Robotic Bird's Independently Controllable Wings Makes More Realistic Flight Maneuvers Possible
University of Maryland Professors S. K. Gupta and Hugh Bruck and their students have developed and demonstrated a new robotic bird, "Robo Raven," whose wings flap completely independently of each other, and also can be programmed to perform any desired motion, enabling the bird to perform aerobatic maneuvers. This is the first time a robotic bird with these capabilities has been built and successfully flown.
What makes building robotic birds so difficult? Not only is there a long trial and error process, but every error leads to a crash, often one that is fatal to the robot. This makes design iterations painfully slow.
Gupta, a professor in Mechanical Engineering and the Institute for Systems Research in the A. James Clark School of Engineering, has been working on flapping-wing robotic birds for the better part of a decade. He and his graduate students, along with Mechanical Engineering Professor Hugh Bruck, first successfully demonstrated a flapping-wing bird in 2007. This bird used one motor to flap both wings together in simple motions. By 2010 the design had evolved over four successive models. The final bird in the series was able to carry a tiny video camera, could be launched from a ground robot, and could fly in winds up to 10 mph—important breakthroughs for robotic micro air vehicles that one day could be used for reconnaissance and surveillance. It even fooled a local hawk, which attacked the robot in mid-flight on more than one occasion.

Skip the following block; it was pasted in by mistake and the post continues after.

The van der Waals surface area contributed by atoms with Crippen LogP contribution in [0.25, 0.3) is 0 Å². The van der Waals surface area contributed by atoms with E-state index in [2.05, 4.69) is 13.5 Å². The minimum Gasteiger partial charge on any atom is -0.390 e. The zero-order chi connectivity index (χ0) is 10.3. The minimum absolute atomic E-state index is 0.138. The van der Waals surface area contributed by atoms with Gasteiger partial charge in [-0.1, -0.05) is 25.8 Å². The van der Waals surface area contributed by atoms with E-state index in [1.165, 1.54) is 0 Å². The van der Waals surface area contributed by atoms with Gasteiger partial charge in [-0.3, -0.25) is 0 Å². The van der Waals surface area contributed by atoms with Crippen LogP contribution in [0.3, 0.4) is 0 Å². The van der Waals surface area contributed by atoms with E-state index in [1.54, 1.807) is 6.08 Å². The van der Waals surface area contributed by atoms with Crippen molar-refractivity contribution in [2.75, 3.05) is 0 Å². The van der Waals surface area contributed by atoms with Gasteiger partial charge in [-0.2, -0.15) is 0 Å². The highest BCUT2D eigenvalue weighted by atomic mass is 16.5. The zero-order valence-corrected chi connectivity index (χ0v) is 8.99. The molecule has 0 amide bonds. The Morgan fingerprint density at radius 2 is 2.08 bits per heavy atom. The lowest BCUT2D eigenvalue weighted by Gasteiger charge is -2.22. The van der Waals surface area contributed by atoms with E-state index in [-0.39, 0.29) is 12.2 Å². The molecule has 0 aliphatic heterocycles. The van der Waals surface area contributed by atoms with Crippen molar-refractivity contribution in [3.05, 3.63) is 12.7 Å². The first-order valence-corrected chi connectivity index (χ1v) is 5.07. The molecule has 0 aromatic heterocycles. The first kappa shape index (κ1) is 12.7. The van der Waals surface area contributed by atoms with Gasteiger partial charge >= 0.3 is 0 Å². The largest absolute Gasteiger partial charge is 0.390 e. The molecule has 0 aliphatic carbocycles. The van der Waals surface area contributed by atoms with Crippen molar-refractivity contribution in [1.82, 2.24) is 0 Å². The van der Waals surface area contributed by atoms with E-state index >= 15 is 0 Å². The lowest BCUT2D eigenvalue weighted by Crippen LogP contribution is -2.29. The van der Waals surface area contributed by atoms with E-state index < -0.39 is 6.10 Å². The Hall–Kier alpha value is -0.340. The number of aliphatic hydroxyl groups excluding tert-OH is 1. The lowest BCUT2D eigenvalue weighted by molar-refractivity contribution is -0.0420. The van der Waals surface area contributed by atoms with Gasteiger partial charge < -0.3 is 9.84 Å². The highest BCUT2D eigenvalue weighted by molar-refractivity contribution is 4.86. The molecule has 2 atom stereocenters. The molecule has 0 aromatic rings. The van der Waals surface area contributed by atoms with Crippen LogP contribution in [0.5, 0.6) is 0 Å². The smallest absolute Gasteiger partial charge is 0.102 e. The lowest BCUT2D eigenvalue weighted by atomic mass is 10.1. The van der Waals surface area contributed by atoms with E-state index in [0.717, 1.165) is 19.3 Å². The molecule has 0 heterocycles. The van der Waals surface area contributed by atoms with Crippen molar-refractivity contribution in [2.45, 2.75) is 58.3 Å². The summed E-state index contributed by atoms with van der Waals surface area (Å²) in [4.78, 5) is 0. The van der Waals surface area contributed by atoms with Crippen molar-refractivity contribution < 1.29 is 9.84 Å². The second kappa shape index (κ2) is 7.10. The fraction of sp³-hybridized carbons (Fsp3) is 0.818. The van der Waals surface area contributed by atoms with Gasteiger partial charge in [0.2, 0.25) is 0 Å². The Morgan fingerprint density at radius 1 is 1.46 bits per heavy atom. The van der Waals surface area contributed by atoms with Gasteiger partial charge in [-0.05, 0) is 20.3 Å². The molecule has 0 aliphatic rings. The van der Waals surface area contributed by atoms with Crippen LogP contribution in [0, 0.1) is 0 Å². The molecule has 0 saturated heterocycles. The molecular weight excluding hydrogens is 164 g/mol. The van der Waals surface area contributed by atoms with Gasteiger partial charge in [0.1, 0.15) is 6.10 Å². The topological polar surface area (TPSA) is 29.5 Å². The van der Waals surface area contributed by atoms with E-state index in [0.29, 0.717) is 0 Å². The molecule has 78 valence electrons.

But the limitation of simultaneous wing flapping restricted how well the robotic bird could fly. So Gupta decided to tackle the much thornier problem of creating a more versatile bird with wings that operated independently, just like real birds. An unsuccessful attempt in 2008 led to the project being shelved for a while. Then, in 2012, Gupta partnered with Bruck and their graduate students to try again.
"Our new robot, Robo Raven, is based on a fundamentally new design concept," Gupta says. "It uses two programmable motors that can be synchronized electronically to coordinate motion between the wings."
The challenge was that the two actuators required a bigger battery and an on-board micro controller, which initially made Robo Raven too heavy to fly. "How did we get Robo Raven to 'diet' and lose weight?" Gupta asks. "We used advanced manufacturing processes such as 3D printing and laser cutting to create lightweight polymer parts."
But smarter manufacturing and lighter parts were only part of the solution. The team did three more things to get Robo Raven airborne. They programmed motion profiles that ensured wings maintained optimal velocity while flapping to achieve the right balance between lift and thrust. They developed a way to measure aerodynamic forces generated during the flapping cycle, enabling them to evaluate a range of wing designs and quickly select the best one. Finally, the team performed system-level optimization to make sure all components worked well together and provided peak performance as an integrated system.
"We can now program any desired motion patterns for the wings," Gupta says. "This allows us to try new in-flight aerobatics—like diving and rolling—that would have not been possible before, and brings us a big step closer to faithfully reproducing the way real birds fly."
Funding for the robotic birds project has been provided by the National Science Foundation, the Air Force Office of Scientific Research, the Army Research Laboratory, and the Army Research Office. The Clark School is also working on the Gamera II project in an effort to win the Sikorsky Prize for a human-powered helicopter.
(Images: Top, Robo-Raven in flight. Bottom, independent wing assembly. Photos courtesy of the University of Maryland)